The plant, which is situated 50-km south of Durban, currently has the capacity to produce 600 000 t/y of elemental chlorine-free chemical cellulose, the bulk of which is exported to countries in Europe, the Americas and Asia.
The biggest single consuming industry remains the garment trade, where chemical-cellulose is being employed increasingly to give fabrics a silky shimmer and feel, not only for use in high fashion items, but also in day-to-day garments.
However, the product is also used as an input in the food, pharmaceuticals, chemicals and plastics industries in applications as diverse as headache tablets, through to the handle on a screwdriver.
Labuschagne says that the expansion, dubbed ‘Amakhulu', also represents a ‘step change' for the industry, given that most of Saiccor's competitors, such as Rayonier, are still producing at rate of between 300 000 t/y and 500 000 t/y.
But the facility's cost advantage does not come exclusively from these economies of scale. Its access to the low-cost, renewable fibre resources of KwaZulu-Natal, which is a fast-growing timber region, is also a material benefit.
Sappi is also convinced that the demand trajectory, underpinned by robust garment-sector growth in Asia, will be more than adequate to absorb the additional output it plans to place into the market.
"The market is still very tight," Labuschagne reveals, adding that Sappi is inundated with requests from customers for additional tonnages.
This said, rising interest rates and slowing consumer demand worldwide could have a short-term impact. There has already been a softening in the viscose market, which has precipitated a fall in spot prices from around $1 500/t to around $1 000/t. But current price levels are still well above historical trends.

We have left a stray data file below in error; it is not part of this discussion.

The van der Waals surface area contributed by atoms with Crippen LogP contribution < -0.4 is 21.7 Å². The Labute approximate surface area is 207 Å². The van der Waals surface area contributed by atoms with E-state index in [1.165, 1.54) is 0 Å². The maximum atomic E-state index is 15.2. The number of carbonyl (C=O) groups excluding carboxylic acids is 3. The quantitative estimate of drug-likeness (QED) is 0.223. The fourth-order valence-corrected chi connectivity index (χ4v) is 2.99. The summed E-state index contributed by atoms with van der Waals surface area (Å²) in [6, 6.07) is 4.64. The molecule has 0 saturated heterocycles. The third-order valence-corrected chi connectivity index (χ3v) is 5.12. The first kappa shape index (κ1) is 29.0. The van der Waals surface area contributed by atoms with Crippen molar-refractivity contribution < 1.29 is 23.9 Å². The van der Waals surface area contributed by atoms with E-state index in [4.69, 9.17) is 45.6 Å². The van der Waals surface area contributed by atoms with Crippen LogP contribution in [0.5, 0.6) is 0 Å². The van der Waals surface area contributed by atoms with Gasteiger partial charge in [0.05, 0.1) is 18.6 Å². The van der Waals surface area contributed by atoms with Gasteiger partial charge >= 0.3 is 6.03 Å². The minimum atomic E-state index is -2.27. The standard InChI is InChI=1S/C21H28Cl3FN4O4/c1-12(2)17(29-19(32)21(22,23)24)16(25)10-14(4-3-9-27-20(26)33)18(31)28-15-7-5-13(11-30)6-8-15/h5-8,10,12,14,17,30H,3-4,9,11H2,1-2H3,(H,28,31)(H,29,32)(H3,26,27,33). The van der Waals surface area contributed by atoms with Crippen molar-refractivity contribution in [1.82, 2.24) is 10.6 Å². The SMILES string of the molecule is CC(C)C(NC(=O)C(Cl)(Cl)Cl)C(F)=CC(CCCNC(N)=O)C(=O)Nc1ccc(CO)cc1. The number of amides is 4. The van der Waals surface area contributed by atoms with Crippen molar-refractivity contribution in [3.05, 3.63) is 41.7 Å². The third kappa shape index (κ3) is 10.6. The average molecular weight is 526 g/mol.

"We think that the markets were running too hot, and actually see the recent decline as positive for the long-term health of the market," Labuschagne asserts, noting that the investment decision was based on far more modest trend prices.
Sappi is still forecasting average yearly growth of four per cent, and Labuschagne discloses that the group has already secured offtake orders for more than 80% of the expanded production.
The timing of the ramp-up also offers something of a ‘sweet spot', particularly given the rand's recent weakening against the dollar.
"This will substantially shorten the pay-back period," Labuschagne confirms, revealing that, at current exchange rates and pulp prices, there could be a 25% to 30% reduction when compared to the payback period initially budgeted.
Commissioning is due to begin late in the current quarter and the facility is expected to be running at full capacity from the middle of the Sappi's next financial year. And, while the actual expansion is for 300 000 t/y, Sappi has decided to close 75 000 t/y of existing high-cost capacity.
The project should also improve Saiccor's environmental impact through the reduction of air emissions, improved waste-water quality and increased energy efficiency.
In fact, the project will result in the production of an additional 40 MW of electric power, which in South Africa's current power-constrained environment is a significant advantage.
A key challenge, though, is the rise in some of Saiccor's own inputs, particularly some of its chemicals inputs.
Sulphur prices, for instance, have surged tenfold over the last 18 months, while caustic-soda prices have gone up by about 50% over the last six months. But these prices have been offset by strong increases in pulp price, which underpins the chemical-cellulose price.
"Therefore, the financial model for the project is more robust today than it was when we completed the feasibility study," Labuschagne enthuses.